IN a welcome move, Prime Minister Imran Khan has indicated that student unions in the country could be revived.
Responding to the countrywide demand, expressed in the form of solidarity marches in some 50 Pakistani cities, the prime minister tweeted on Sunday that the government might revive student unions, although after a “comprehensive and enforceable code of conduct” was in place. Mr Khan is not the first prime minister to have expressed his resolve to revoke the ‘ban’ on student unions.
The PPP’s Yousuf Raza Gilani, too, had declared his intention of reviving student unions in his first parliamentary address in 2008. But nothing came of it.
The Senate took up the matter in 2017 and its Committee of the Whole passed a resolution calling for the restoration of student unions, terming it a constitutional right. The committee also addressed the ‘ban’ imposed by a 1993 Supreme Court verdict, saying that the restoration of students’ representative bodies would not be in violation of it. Recently, the Sindh Assembly passed a unanimous resolution along the same lines, and PPP chairman Bilawal Bhutto-Zardari spoke in favour of the issue.
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But there are challenges.
First, the politicians’ willingness has not been translated into action. Ambiguity still persists regarding the legality of students’ right to unionise. This may also be partly due to society’s negative perception about politics itself and because the student wings — that operate with impunity on university campuses — of various political parties are often confused with these unions. At best, such groups can be described as student organisations; but they are a far cry from an elected body of student representatives with the mandate to address students’ issues.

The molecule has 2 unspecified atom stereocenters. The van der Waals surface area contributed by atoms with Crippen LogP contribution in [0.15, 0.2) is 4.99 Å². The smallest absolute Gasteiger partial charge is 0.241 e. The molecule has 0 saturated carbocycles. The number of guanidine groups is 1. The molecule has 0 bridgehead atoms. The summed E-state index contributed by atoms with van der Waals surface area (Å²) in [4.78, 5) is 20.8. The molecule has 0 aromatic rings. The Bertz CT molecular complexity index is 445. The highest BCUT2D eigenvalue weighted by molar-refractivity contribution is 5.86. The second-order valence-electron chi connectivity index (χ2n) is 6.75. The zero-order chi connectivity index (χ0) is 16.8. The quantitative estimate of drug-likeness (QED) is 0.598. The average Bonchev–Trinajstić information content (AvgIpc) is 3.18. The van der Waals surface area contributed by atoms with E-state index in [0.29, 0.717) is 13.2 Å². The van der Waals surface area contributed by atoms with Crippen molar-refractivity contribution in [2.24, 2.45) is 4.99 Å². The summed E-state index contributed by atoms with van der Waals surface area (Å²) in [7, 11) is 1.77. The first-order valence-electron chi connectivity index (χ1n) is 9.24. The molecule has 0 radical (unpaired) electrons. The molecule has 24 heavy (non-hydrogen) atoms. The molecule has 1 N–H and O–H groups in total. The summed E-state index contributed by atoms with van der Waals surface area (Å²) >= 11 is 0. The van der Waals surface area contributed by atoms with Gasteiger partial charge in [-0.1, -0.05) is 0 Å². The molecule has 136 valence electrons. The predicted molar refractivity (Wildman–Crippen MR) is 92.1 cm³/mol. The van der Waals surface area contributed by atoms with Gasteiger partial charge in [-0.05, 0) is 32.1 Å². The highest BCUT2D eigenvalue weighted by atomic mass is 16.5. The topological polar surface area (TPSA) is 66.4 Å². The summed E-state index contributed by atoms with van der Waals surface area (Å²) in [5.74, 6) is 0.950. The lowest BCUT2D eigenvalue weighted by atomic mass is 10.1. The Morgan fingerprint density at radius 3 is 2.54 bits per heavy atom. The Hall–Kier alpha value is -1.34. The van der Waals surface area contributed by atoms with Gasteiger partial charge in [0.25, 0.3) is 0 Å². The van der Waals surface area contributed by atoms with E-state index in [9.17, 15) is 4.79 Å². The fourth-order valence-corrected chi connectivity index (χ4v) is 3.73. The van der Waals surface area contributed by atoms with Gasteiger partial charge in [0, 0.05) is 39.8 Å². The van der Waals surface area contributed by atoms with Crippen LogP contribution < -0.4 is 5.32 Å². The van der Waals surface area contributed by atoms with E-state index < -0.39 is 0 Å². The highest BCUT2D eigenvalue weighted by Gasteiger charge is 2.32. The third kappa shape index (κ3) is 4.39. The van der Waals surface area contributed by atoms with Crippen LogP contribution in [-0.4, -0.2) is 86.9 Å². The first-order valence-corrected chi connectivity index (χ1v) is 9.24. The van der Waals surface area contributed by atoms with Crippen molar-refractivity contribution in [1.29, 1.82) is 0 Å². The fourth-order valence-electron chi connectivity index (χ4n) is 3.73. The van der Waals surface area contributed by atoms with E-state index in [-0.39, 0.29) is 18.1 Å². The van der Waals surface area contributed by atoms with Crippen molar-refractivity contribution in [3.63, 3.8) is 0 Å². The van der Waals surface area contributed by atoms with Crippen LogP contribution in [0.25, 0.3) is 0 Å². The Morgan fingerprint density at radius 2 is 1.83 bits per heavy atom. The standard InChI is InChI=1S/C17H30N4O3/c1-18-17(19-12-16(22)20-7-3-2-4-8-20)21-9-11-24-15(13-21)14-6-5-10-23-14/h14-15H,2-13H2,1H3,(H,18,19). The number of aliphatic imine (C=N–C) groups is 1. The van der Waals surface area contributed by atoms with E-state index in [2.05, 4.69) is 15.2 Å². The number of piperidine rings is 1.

Hopefully, the ‘code of conduct’ will, besides formulating the rules for establishing unions, also make clear the distinction between elected unions and other groups led by students.
Secondly, and equally significant, Mr Khan’s announcement was clouded by disturbing reports of arrests of student activists and march organisers, and the subsequent registration of cases of sedition — no less — against them.
Shockingly, those booked included Iqbal Lala, father of Mashal Khan who was lynched by fellow students at Abdul Wali Khan University in Mardan on wrongful charges of blasphemy.
That episode clearly showed how dangerous forces have established themselves on campuses in the absence of legitimate student representation.
How can unions be restored in the face of such authoritarianism, and if student activists and march participants are arrested and accused of sedition?
Student unions are the first step towards participation in national politics and the grooming of future leaders. They must be healthy forums where debate and dissent are welcomed.
The government cannot afford to blunder.
The onus is now on the federal and provincial governments to come up with a workable solution to decriminalise and revive student activism.
LACK of democracy within political parties is an issue that Pakistan has been struggling with for the better part of its history. Parties with a national vote bank like the PML-N and PPP never really embraced this notion despite having agreed upon certain procedural requirements within the election rules. While the Election Commission of Pakistan inserted this requirement for elections within parties, the latter treated this as a formality to be completed in letter but not in spirit. Imran Khan’s PTI made a big deal of these sham elections and instituted a system for its internal elections to show it was truly a democratic party and not a family-run enterprise. The one-time electoral exercise led to such a bitter feud within the party that soon everything reverted back to the leader nominating people for various party offices. The PTI’s romance with democracy within its party was short-lived.